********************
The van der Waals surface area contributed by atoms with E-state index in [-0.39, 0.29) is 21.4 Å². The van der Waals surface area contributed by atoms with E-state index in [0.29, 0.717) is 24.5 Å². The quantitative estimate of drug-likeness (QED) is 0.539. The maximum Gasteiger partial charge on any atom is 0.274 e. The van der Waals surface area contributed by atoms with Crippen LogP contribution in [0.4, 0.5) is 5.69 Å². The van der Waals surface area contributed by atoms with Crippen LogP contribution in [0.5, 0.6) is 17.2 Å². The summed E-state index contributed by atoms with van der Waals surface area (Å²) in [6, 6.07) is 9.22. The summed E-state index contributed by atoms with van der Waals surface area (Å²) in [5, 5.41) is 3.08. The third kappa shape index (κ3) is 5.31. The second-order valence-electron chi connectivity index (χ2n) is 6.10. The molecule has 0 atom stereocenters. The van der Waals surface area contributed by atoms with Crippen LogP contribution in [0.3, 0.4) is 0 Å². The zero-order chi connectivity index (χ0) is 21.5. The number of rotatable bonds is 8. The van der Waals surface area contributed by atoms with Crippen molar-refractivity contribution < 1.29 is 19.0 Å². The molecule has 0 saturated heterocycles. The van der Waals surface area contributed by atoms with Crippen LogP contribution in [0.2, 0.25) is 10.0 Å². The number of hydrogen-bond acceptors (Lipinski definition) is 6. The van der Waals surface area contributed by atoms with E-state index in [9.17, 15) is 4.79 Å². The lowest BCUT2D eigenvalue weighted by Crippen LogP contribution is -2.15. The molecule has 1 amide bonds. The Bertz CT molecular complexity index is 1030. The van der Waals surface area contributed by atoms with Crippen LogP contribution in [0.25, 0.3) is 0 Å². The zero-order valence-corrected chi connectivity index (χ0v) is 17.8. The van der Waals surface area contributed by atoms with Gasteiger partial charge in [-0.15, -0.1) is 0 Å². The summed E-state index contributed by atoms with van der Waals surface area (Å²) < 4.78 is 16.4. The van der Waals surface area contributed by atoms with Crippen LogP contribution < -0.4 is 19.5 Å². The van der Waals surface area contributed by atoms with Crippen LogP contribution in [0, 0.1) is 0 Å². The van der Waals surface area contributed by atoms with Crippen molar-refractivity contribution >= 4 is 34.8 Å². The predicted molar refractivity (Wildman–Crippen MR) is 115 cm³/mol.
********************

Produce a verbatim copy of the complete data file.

The van der Waals surface area contributed by atoms with E-state index in [-0.39, 0.29) is 21.4 Å². The van der Waals surface area contributed by atoms with E-state index in [0.29, 0.717) is 24.5 Å². The quantitative estimate of drug-likeness (QED) is 0.539. The maximum Gasteiger partial charge on any atom is 0.274 e. The van der Waals surface area contributed by atoms with Crippen LogP contribution in [0.4, 0.5) is 5.69 Å². The van der Waals surface area contributed by atoms with Crippen LogP contribution in [0.5, 0.6) is 17.2 Å². The summed E-state index contributed by atoms with van der Waals surface area (Å²) in [6, 6.07) is 9.22. The summed E-state index contributed by atoms with van der Waals surface area (Å²) in [5, 5.41) is 3.08. The third kappa shape index (κ3) is 5.31. The second-order valence-electron chi connectivity index (χ2n) is 6.10. The molecule has 0 atom stereocenters. The van der Waals surface area contributed by atoms with Crippen LogP contribution in [0.3, 0.4) is 0 Å². The zero-order chi connectivity index (χ0) is 21.5. The number of rotatable bonds is 8. The van der Waals surface area contributed by atoms with Crippen molar-refractivity contribution < 1.29 is 19.0 Å². The molecule has 0 saturated heterocycles. The van der Waals surface area contributed by atoms with Crippen LogP contribution in [0.2, 0.25) is 10.0 Å². The number of hydrogen-bond acceptors (Lipinski definition) is 6. The van der Waals surface area contributed by atoms with E-state index in [9.17, 15) is 4.79 Å². The lowest BCUT2D eigenvalue weighted by Crippen LogP contribution is -2.15. The molecule has 1 amide bonds. The Bertz CT molecular complexity index is 1030. The van der Waals surface area contributed by atoms with Crippen LogP contribution in [0.25, 0.3) is 0 Å². The zero-order valence-corrected chi connectivity index (χ0v) is 17.8. The van der Waals surface area contributed by atoms with Gasteiger partial charge in [-0.15, -0.1) is 0 Å². The summed E-state index contributed by atoms with van der Waals surface area (Å²) < 4.78 is 16.4. The van der Waals surface area contributed by atoms with Crippen LogP contribution < -0.4 is 19.5 Å². The van der Waals surface area contributed by atoms with Crippen LogP contribution in [0, 0.1) is 0 Å². The van der Waals surface area contributed by atoms with Crippen molar-refractivity contribution >= 4 is 34.8 Å². The predicted molar refractivity (Wildman–Crippen MR) is 115 cm³/mol.